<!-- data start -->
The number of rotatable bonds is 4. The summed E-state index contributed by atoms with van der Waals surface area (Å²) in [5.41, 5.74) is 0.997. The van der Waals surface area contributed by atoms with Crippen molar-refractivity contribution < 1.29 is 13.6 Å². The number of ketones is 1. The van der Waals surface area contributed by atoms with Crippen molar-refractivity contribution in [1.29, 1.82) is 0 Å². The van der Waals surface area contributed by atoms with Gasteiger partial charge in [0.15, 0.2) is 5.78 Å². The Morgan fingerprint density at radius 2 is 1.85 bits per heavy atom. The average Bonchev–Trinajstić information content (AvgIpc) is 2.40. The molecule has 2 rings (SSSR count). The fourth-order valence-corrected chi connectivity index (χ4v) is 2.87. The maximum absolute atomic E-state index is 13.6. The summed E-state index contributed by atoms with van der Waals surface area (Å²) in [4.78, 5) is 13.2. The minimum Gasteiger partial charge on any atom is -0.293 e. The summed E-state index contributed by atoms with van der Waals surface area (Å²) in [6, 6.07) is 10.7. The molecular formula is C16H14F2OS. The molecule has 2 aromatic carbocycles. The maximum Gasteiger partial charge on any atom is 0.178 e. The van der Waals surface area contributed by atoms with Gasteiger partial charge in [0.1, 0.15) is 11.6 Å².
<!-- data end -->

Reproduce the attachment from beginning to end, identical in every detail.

The number of rotatable bonds is 4. The summed E-state index contributed by atoms with van der Waals surface area (Å²) in [5.41, 5.74) is 0.997. The van der Waals surface area contributed by atoms with Crippen molar-refractivity contribution < 1.29 is 13.6 Å². The number of ketones is 1. The van der Waals surface area contributed by atoms with Crippen molar-refractivity contribution in [1.29, 1.82) is 0 Å². The van der Waals surface area contributed by atoms with Gasteiger partial charge in [0.15, 0.2) is 5.78 Å². The Morgan fingerprint density at radius 2 is 1.85 bits per heavy atom. The average Bonchev–Trinajstić information content (AvgIpc) is 2.40. The molecule has 2 rings (SSSR count). The fourth-order valence-corrected chi connectivity index (χ4v) is 2.87. The maximum absolute atomic E-state index is 13.6. The summed E-state index contributed by atoms with van der Waals surface area (Å²) in [4.78, 5) is 13.2. The minimum Gasteiger partial charge on any atom is -0.293 e. The summed E-state index contributed by atoms with van der Waals surface area (Å²) in [6, 6.07) is 10.7. The molecular formula is C16H14F2OS. The molecule has 2 aromatic carbocycles. The maximum Gasteiger partial charge on any atom is 0.178 e. The van der Waals surface area contributed by atoms with Gasteiger partial charge in [0.1, 0.15) is 11.6 Å².